Sidechains: Same Same, but Different
For today’s article, we decided to provide an overview of different platforms that, as Lisk, have at least a part of their project focused on sidechains.
The concept of sidechain first appeared in 2014.
Just to make sure that we all on the same page, let’s first define what a sidechain is:
Sidechains are emerging mechanisms that allow tokens and other digital assets from one blockchain to be securely used in a separate blockchain and then be moved back to the original blockchain if needed.
Their functionality has tremendous potential to enhance the capabilities of existing blockchains, enhancing output and making easier to work on the original blockchain. There can be infinite sidechains, each focused on different tasks, bringing alive the vision of a world with thousands of blockchains (and even more sidechains).
Every sidechains is, in fact, its own unique blockchain, as they operate independently from every other sidechain. What happens on a sidechain will have, in fact, no bearing on other projects. This is the main contribution they have in terms of blockchain scalability. In addition, sidechains can also be used to try unstable softwares or DAPPS without putting other projects at risk and they can be customised for the specific requirement of their projects – consensus, block size, fees; all can be customised.
In order to have an overview of news and updates related to sidechains and Lisk, feel free to take a look at our relevant articles.
But let’s go back to us: Lisk is not the only project that is trying to capitalise the utility of sidechains.
How are other blockchain companies implementing sidechains in their projects?
We focus on three main projects: ARK, AELF and POLKADOT.
The value proposition of ARK is to create a whole ecosystem of linked chains that can work in endless different use-cases, making ARK a particularly flexible and scalable system. ARK uses a proof-of-stake consensus mechanism.
In order to do so, different chains will communicate thanks to SmartBridge, the technology allowing them to connect with each other. This empowers every blockchain project to enhance their resonance and their power, reaching greater audiences.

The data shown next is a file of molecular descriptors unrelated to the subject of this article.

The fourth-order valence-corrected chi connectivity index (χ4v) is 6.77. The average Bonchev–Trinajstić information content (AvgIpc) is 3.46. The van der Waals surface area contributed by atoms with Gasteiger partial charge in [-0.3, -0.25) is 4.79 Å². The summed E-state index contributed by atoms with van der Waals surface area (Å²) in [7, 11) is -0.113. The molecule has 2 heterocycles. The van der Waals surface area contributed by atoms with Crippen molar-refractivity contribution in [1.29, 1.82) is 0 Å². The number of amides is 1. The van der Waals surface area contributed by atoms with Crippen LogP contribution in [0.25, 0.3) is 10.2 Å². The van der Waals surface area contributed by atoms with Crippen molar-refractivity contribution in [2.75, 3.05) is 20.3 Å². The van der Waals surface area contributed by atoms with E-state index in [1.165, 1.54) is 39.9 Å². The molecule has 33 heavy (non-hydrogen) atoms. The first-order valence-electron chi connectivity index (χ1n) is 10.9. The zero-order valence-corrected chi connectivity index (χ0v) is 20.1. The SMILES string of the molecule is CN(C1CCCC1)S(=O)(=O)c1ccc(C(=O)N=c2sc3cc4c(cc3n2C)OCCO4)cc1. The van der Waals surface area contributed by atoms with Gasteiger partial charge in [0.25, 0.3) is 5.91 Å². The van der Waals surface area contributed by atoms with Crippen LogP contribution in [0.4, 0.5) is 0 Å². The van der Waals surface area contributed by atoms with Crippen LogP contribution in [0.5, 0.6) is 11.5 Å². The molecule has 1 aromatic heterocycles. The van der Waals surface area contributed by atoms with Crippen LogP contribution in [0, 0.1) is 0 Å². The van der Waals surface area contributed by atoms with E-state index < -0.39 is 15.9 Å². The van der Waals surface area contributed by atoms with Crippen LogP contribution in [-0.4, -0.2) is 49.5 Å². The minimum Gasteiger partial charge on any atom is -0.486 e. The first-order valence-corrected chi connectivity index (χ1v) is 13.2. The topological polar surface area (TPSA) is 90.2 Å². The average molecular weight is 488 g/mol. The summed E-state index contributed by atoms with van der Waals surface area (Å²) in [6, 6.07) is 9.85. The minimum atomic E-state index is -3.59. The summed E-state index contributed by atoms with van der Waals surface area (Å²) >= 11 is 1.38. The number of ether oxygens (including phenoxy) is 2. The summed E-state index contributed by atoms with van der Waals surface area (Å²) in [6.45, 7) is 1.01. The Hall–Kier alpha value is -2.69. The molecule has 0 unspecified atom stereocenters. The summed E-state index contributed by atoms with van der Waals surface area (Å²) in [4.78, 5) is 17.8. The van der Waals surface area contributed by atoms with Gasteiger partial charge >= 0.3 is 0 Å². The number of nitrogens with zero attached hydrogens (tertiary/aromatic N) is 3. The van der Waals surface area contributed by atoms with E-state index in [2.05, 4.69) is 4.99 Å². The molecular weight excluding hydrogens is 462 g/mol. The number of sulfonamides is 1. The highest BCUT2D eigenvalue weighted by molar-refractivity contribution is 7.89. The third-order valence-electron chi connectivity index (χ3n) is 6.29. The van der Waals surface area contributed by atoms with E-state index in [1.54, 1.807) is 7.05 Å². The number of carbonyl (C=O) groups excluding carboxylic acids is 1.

The SmartBridge communication happens using a special data section, called Vendor Fields, and through special nodes, called Encoded Listener. We don’t analyze it in detail – if you wish to know more please feel free to check ARK’s dedicated section on SmartBridge.
As it emerges from the project, ARK’s value proposition is highly focused on sidechains and their vision of interconnected chains. The ARK team recently releases their Mainnet v2, updating the older version.
AELF has the aim of becoming a highly efficient blockchain architecture, creating a Linux-type ecosystem for blockchains. The scope of it is to allow developers to customize chains to meet their own needs – such as commercial requirements for various industries. AELF main chain uses a Delegated Proof-of-Stake (DPoS) consensus mechanism.
1. Main Chain and multi-layer Sidechains. One chain is designed for one use case, distributing different tasks on multiple chains and improving processing efficiency;
2. Communication with external Blockchain systems (such as Bitcoin and Ethereum);
3. Parallel processing for non-competing transactions and cloud-based service;
4. Basic components of minimum viable Block and Genesis Smart Contract Collection for each Chain, to reduce data complexity and achieve high customization;
5. Permission for stakeholders to approve amendments to the protocol, including redefining the Consensus Protocol; Permission for Sidechains to join or exit from Main Chain dynamically based on Consensus Protocol, and therefore introduce competition and incentive to improve each Sidechain
Therefore, the AELF blockchain can interact with Bitcoin, Ethereum and other Blockchain systems through messaging. Ideally, the project will form an endogenous “multi-level cross-chain structure based on cross-chain interaction, in order to share digital assets, users and information”.
The value proposition of the Polkadot network is to be a heterogeneous multi‑chain technology. Their vision is to enable independent blockchains to exchange information and trust-free transactions via the Polkadot chain, with the key tenets of scalability, governance and interoperability. By doing so, they wish to contribute to a true decentralization of the web.
Polkadot is built to connect private/consortium chains, public/permissionless networks, oracles and future technological developments yet to be created in the Web3 ecosystem. It is a protocol that, unlike internet messaging protocols (e.g. TCP/IP) also enforces the order and the validity of the messages between the chains, introducing features such as interoperability among independent blockchains and therefore allowing scalability by creating a general environment for multiple blockchains.
It consists of three main elements:
As it becomes clear, Polkadot uses sidechains to allows independent blockchains to exchange information, a value proposition quite different than Lisk.
This article provided an overview of how different projects are envisioning sidechains as a useful tool to improve current blockchains. It is very interesting to (although superficially) analyze how different projects employ the same feature to boost or enforce their value proposition.
The concept of sidechains is indeed very interesting and useful for the whole blockchain sector – it can enhance interoperability and scalability and allow different chains to be developed to fulfil precise tasks. Lisk is one of the projects trying to do so, along with the mentioned projects.
These companies are working relentlessly on their projects and we will soon be able to assess which of their vision will take shape!